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Perceptual training for adult Swedish leaners of Chinese

Konferensbidrag (offentliggjort, men ej förlagsutgivet)
Författare Guohua Hu
Publicerad i 27th North American Conference on Chinese Linguistics, DEPARTMENT OF ASIAN LANGUAGES & CULTURES, UCLA
Publiceringsår 2015
Publicerad vid Institutionen för språk och litteraturer
Språk en
Ämnesord Perception, learning strategy
Ämneskategorier Språk och litteratur, Fonetik, Tvåspråkighet, Kinesiska

Sammanfattning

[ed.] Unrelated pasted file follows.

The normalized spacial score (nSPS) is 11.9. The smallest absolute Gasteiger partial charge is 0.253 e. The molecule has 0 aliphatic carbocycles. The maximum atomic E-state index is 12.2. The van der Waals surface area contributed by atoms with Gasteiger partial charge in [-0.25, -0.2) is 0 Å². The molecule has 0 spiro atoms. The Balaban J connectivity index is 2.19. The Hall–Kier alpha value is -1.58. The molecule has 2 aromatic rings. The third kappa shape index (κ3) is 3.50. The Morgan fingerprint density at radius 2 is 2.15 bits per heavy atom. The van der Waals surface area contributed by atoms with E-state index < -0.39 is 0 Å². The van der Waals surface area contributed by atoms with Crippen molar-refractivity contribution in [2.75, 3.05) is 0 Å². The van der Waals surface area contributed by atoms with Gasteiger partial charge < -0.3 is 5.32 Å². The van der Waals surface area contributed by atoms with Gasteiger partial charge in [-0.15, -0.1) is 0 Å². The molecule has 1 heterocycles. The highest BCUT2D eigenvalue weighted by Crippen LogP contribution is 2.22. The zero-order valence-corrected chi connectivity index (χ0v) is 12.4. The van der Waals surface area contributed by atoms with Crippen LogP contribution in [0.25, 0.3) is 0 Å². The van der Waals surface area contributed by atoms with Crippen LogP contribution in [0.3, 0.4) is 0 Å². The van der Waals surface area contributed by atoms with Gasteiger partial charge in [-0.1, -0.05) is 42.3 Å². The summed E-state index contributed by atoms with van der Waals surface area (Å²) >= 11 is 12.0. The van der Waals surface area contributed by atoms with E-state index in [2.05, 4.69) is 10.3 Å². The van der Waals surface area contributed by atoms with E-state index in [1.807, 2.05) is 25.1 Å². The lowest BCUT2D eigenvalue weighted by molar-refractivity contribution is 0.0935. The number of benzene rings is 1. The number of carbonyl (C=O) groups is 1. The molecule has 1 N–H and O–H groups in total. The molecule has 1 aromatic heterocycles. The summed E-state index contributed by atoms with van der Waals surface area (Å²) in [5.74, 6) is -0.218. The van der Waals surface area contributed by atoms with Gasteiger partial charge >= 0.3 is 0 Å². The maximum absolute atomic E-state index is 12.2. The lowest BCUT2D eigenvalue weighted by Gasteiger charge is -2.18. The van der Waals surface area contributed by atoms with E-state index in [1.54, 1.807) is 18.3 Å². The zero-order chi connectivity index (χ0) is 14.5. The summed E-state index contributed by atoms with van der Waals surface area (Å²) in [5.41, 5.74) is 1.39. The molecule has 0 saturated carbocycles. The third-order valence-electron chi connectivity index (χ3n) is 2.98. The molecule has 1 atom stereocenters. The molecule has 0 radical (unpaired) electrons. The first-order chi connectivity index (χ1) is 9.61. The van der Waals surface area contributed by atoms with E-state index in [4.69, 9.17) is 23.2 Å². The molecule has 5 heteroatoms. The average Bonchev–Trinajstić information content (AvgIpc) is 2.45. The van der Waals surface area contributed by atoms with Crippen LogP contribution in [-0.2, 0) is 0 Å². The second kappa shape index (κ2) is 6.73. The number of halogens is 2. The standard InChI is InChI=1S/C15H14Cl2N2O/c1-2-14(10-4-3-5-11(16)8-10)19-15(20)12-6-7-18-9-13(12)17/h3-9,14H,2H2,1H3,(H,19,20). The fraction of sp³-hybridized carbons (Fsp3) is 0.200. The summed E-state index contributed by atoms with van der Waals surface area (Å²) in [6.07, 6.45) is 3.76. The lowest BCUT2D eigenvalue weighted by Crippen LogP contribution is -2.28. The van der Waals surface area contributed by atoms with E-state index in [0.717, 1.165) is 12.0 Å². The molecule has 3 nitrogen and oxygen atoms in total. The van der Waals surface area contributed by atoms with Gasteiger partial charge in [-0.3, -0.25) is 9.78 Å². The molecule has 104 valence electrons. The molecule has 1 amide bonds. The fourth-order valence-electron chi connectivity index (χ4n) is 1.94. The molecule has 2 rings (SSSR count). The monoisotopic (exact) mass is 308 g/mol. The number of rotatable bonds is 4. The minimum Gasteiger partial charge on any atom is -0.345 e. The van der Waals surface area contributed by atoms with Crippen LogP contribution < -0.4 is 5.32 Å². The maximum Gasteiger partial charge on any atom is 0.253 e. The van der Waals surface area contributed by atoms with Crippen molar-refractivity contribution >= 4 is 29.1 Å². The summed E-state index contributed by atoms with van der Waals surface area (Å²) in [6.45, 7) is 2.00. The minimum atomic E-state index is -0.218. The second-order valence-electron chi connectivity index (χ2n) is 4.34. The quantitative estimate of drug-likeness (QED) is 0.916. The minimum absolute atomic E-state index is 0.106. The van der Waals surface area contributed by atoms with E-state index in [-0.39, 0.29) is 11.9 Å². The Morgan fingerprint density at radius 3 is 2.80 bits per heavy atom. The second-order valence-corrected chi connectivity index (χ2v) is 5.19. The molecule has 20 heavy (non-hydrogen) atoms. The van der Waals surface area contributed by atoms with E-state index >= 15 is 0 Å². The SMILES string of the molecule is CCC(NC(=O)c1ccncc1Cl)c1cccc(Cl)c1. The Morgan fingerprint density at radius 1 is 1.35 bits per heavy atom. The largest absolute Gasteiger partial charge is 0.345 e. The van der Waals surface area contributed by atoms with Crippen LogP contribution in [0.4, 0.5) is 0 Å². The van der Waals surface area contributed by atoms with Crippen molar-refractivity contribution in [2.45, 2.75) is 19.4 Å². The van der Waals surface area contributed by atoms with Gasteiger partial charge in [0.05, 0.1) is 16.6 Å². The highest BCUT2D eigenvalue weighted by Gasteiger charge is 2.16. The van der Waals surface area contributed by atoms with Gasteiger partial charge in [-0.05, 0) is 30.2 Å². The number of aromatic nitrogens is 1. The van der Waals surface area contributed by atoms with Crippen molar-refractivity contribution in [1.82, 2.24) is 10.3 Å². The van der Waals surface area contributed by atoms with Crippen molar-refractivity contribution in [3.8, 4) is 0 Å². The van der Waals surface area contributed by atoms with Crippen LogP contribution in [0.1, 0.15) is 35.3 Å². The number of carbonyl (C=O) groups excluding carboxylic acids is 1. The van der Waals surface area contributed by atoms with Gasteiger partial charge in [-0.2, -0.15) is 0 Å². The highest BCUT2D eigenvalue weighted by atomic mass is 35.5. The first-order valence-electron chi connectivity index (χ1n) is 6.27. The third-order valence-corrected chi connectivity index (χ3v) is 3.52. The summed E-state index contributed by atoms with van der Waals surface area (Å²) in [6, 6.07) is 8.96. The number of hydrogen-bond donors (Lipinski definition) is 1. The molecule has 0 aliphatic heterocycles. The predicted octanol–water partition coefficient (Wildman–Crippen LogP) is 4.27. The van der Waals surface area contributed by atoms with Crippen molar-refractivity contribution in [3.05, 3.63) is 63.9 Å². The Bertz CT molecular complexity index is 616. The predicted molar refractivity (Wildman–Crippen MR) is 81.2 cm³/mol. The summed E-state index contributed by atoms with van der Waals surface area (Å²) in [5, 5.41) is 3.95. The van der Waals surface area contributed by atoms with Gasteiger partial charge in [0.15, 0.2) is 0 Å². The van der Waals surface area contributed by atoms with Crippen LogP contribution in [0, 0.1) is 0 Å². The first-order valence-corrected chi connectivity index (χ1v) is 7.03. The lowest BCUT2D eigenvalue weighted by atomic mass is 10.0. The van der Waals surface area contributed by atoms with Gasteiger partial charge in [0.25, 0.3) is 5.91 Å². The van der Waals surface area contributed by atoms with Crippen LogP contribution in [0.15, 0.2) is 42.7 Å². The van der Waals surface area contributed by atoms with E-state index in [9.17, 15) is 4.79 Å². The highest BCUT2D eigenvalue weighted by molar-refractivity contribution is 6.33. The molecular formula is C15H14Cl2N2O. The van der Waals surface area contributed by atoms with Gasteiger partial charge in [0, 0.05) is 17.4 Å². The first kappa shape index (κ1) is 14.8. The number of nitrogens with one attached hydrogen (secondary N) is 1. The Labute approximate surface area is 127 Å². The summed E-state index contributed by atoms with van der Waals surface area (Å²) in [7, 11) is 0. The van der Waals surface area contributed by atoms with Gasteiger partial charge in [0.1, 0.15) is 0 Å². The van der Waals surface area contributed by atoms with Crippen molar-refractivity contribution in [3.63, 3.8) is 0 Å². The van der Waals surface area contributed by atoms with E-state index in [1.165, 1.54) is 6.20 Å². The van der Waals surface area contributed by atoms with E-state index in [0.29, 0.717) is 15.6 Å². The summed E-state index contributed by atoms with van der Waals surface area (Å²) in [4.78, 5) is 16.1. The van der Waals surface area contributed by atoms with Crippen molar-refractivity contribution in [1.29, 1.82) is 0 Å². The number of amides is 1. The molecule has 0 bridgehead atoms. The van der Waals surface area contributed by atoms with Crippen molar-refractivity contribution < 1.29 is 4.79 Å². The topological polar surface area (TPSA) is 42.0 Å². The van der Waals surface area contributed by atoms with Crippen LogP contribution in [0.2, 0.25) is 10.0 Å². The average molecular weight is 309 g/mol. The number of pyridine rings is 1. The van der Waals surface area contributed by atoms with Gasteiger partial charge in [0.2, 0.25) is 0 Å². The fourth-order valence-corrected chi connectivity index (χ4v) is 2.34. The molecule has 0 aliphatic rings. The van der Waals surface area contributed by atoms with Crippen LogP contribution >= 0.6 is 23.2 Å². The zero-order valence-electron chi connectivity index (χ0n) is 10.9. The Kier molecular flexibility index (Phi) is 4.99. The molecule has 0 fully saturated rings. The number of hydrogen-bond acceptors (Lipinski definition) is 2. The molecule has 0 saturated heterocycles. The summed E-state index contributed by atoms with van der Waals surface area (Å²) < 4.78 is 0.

This paper will give an overview of how the training process in Chinese perception for Swedish adult learners, based on teaching, is conducted at University of Gothenburg. It does not intend to build up an ideal perception mode. This process contains three phases 1) creating an “in omnibus” language feeling that as much as possible activates the students’ potential perceptual abilities as soon as they are exposed to Chinese; 2) tapping their perceptual abilities for giving full play to their perceptual aptitudes (which requires various pedagogical activities both for group- and individual work), and 3) training the students ultimately to attain a self-monitored and self-conscious learning strategy (Dörnyei & Skehan 2003). At school Swedes start learning English in their third school year. But they have already earlier had many possibilities to experience this major language independently, e.g. through mass media. However, Chinese as a target language in Sweden is not accessed as easily as English. It is therefore necessary for the beginners to experience the prosody of this new language or there is a risk of an overly staccato-like speech production if they are only trained in isolated segments and suprasegmentals. It is also important to foster their perception of social awareness since intonation might have different social functions (politeness, happiness, sorrow, etc.). In the same way we have to train their category competence with a discrete-item method (Flowerdew & Miller 2005:10-11) in order to avoid that much of the input is “filtered out” (Mehlhorn 2008:213). For example, they are asked where they notice pauses, rising or falling tones, a longer duration, etc., especially the differences of these prosodic features of the (supra)segments when they were isolated and in spontaneous speech. An improved method has been developed for dealing with (supra)segmental contrasts in this specific learning context, using a more acoustically-oriented approach to tapping potential perceptual abilities. For example, the students were asked to describe the differences between my Swedish pronunciation of place, seat and their own since there are neither phonemic affricates nor aspiration contrasts in Swedish. As soon as they reported that my Swedish contain more powerful airstream and strong block than theirs they were instructed to put their palm in front of the mouth, then block and release the strong airstream in order to feel the Chinese [ths]. Drawing special attention to allophonic-like variants in both languages can also help to acquire the Chinese sound [ɕ]. Additionally, individual switches between sounds longitudinally were also noticed. As for tone, Chen (2013) has suggested that manual gestures indicating tone movement is an aid for learning tone patterns. For Swedish learners this is probably less important since their mother tongue has a tonal word accent: tone perception can be trained at di- or polysyllabic word level. For example, they were trained whether one this high tone rises earlier than that one within or across syllables. These activities must be very carefully prepared by the teacher and demand teachers with high ambition, excellent pedagogy, and good linguistic ability in both languages, especially if her/his own pronunciation is not blameless. Qualified teaching will come about through the students’ feedback in order to analyze, diagnose, and plan for further coaching. The goal of this perception training is that the students, guided by a teacher, gradually develop their potential perceptual abilities and establish their self-confidence, and finally attain an independent learning strategy. When the students master these steps the method paves the way for a better speech production. References: Chen, C. M. (2013). Gestures as tone markers in multilingual communication. Research in Chinese as a Second Language, 9, 143. Dornyei, Z., & Skehan, P. (2003). 18 Individual Differences in Second Language Learning. Flowerdew, J., & Miller, L. (2005). Second language listening: Theory and practice. Cambridge University Press. Mehlhorn, G. (2007). Individual pronunciation coaching and prosody. TRENDS IN LINGUISTICS STUDIES AND MONOGRAPHS, 186, 211.

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